Info & Interaction Design, Personas

Mick McQuaid



But first … The Elephant in the Room

Figma acquisition by Adobe

  • Should we keep using Figma?
  • Should we switch to Framer or Penpot or go back to Sketch?
  • Should we try to develop multiple escape routes?

What’s the problem?

  • Adobe has a long history of buying companies and ruining / destroying their products
  • Adobe has a direct competitor to Figma
  • Acquisitions in big tech are usually disastrous for the consumer
  • There’s even a tumblr devoted to publishing optimistic statements by acquired CEOs followed by later announcements of closure (

Where is more info about this?


  • Everybody hates Adobe. Why? (Subscriptions?)
  • Isn’t it possible that this acquisition will fail? (Yes)
  • Might the FTC block the deal? (Unlikely)
  • The co-inventor of Figma has already moved on. Why? (That’s what they do)
  • What will Adobe do? (retire XD? retire Figma? ruin both?)

Why do we care?

  • Reliance on Figma
  • Pace of innovation at Figma
  • Sketch is mac-only (for now)

Recap, Previously on Info & Interaction Design

  • Contextual Inquiry
  • Mood boards
  • Triangles
  • Picking up a key

Protocol and verbal analysis

protocol analysis \(\rightarrow\) think-aloud process

verbal analysis \(\rightarrow\) knowledge representation


The output of protocol analysis \(\rightarrow\) process map

The output of verbal analysis \(\rightarrow\) knowledge map


  • Use Cooper et al. (2014)
  • Cooper invented personas at Microsoft

Reading Cooper

Structuring your reading

  • Table of contents
  • Orange headings
  • Black headings
  • Boldface terms
  • Italicized emphasis
  • Figures with sequences
  • Figures with comparisons
  • Examples
  • Justifications
  • Answering objections
  • References
  • Order of presentation

Personas are models

  • Why model?
    • Only care about salient features
    • Only care about relevant behavior patterns
  • Composite archetypes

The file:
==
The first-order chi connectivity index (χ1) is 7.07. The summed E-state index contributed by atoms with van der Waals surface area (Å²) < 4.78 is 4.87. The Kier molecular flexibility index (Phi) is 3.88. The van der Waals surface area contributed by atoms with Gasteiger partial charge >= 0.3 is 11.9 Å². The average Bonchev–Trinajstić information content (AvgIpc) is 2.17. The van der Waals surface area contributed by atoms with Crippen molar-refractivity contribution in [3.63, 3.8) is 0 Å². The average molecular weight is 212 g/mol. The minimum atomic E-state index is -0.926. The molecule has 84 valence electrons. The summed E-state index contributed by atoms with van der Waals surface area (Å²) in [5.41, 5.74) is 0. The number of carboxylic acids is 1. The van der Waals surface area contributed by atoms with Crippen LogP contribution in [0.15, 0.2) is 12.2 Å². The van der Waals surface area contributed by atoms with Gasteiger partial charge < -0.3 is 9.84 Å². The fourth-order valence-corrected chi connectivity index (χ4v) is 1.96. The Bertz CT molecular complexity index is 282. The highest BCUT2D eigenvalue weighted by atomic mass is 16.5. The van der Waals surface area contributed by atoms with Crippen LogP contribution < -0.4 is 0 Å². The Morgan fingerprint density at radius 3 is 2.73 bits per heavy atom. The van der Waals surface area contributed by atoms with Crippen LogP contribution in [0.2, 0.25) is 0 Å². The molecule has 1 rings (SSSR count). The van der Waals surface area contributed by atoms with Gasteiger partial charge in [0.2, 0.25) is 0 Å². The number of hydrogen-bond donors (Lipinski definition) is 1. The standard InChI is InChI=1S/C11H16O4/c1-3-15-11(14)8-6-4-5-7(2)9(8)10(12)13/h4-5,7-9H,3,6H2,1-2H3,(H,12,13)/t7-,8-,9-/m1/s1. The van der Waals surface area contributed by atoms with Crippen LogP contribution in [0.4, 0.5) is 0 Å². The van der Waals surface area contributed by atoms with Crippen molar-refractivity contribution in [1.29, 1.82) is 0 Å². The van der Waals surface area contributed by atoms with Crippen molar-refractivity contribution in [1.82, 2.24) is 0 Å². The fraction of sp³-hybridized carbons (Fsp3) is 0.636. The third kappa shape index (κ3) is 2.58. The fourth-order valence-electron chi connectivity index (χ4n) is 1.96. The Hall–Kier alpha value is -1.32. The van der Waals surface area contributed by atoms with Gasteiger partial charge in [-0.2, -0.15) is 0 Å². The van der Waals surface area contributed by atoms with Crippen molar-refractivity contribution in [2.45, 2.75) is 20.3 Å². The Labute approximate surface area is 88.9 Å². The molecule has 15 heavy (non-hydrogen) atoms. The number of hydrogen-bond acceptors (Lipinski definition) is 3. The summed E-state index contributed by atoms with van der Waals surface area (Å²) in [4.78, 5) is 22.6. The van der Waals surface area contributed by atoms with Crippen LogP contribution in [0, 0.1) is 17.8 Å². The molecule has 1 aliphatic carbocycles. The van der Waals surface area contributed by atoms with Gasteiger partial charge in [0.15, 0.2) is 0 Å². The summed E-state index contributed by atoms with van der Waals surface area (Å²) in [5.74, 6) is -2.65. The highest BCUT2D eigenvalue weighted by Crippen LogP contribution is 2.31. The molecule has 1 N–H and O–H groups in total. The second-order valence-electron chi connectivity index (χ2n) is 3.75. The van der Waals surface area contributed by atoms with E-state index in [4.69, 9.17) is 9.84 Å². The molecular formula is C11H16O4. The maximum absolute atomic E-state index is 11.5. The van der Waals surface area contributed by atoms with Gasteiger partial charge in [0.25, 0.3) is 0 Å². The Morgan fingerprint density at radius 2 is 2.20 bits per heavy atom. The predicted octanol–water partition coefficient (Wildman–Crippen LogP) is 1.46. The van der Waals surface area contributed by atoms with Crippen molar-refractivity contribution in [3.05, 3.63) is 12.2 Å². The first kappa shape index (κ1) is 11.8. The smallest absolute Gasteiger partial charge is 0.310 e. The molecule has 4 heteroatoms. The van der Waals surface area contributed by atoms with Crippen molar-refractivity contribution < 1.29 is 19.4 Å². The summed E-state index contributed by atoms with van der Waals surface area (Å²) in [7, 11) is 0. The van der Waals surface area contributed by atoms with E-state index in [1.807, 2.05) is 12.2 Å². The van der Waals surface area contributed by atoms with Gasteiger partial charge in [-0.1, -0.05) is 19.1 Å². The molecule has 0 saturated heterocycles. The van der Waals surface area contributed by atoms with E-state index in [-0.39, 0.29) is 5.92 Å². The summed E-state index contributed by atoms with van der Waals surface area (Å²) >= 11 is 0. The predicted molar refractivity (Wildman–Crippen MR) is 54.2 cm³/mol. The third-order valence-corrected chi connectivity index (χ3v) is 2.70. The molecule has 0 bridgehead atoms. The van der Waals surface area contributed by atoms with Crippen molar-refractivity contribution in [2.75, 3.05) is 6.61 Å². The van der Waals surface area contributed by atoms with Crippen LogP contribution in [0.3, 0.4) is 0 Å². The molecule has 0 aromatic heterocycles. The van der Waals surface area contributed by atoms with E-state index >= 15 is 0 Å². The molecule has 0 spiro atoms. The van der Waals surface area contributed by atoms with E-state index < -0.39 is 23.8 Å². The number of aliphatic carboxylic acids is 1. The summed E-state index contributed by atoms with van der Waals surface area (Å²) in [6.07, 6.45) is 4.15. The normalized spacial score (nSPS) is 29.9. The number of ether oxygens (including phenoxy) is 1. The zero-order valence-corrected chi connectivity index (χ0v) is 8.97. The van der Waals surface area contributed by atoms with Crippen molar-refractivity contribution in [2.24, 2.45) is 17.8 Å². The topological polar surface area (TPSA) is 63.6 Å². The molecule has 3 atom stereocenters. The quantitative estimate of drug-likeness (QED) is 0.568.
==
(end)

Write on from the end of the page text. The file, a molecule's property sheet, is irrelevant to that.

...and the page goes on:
• Not stereotypes
    • Arises from research, e.g., contextual inquiry

Designing for many constituencies

  • Increases cognitive load
  • Increases navigational overhead
  • Instead, identify specific individuals with specific needs

Example for cars

  • Alesandro wants to go fast and have fun
  • Marge wants to be safe and be comfortable
  • Dale wants to haul big loads and be reliable
  • Is there one car for all three?

What personas help the designer do

  • Determine what a product should do
  • Communicate with stakeholders
  • Build consensus and commitment
  • Measure the design’s effectiveness
  • Contribute to other product-related efforts

Design pitfalls that personas avoid

  • Elastic user (license to build what you please)
  • Self-referential design (developer as user)
  • Edge cases (shouldn’t be focus, even when designed for)

Why personas are effective

  • Personification engages empathy
  • Research basis grounds personas in measured reality
  • They are context-specific: one persona for one product
  • Their motivations are explored

Cognitive processing levels, from Norman (2005)

  • Visceral
  • Behavioral
  • Reflective

Goals corresponding to the three levels

  • Experience goals
  • End goals
  • Life goals

Motivations corresponding to the three goals

  • The user wants to feel
  • The user wants to do
  • The user wants to be


The PDCA cycle

The stations of the cycle

The PDCA cycle can be traversed over and over, indefinitely. There are four main stations of the cycle.

  • Plan investigations to understand the current situation
  • Do implement short term fixes and long term plans to overcome root causes of problems
  • Check to see the effects of implementing fixes and plans
  • Act to standardize fixes and plans that succeed

Also see Pruitt and Grudin (2003).

Up next, Framer and (maybe) Penpot tutorials


Chi, Michelene T. H. 1997. “Quantifying Qualitative Analyses of Verbal Data: A Practical Guide.” The Journal of the Learning Sciences 6 (3): 271–315.
Cooper, Alan, Robert Reimann, David Cronin, and Christopher Noessel. 2014. About Face 4.0: The Essentials of Interaction Design. Indianapolis, IN: Wiley.
Ericsson, K. Anders, and Herbert A. Simon. 1984. Protocol Analysis: Verbal Reports as Data. Cambridge, MA: MIT Press.
Norman, Donald A. 2005. Emotional Design: Why We Love (or Hate) Everyday Things. Basic Books.
Pruitt, John, and Jonathan Grudin. 2003. “Personas: Practice and Theory.” In DUX ’03: Proceedings of the 2003 Conference on Designing for User Experiences, 1–15. New York, NY, USA: ACM Press.



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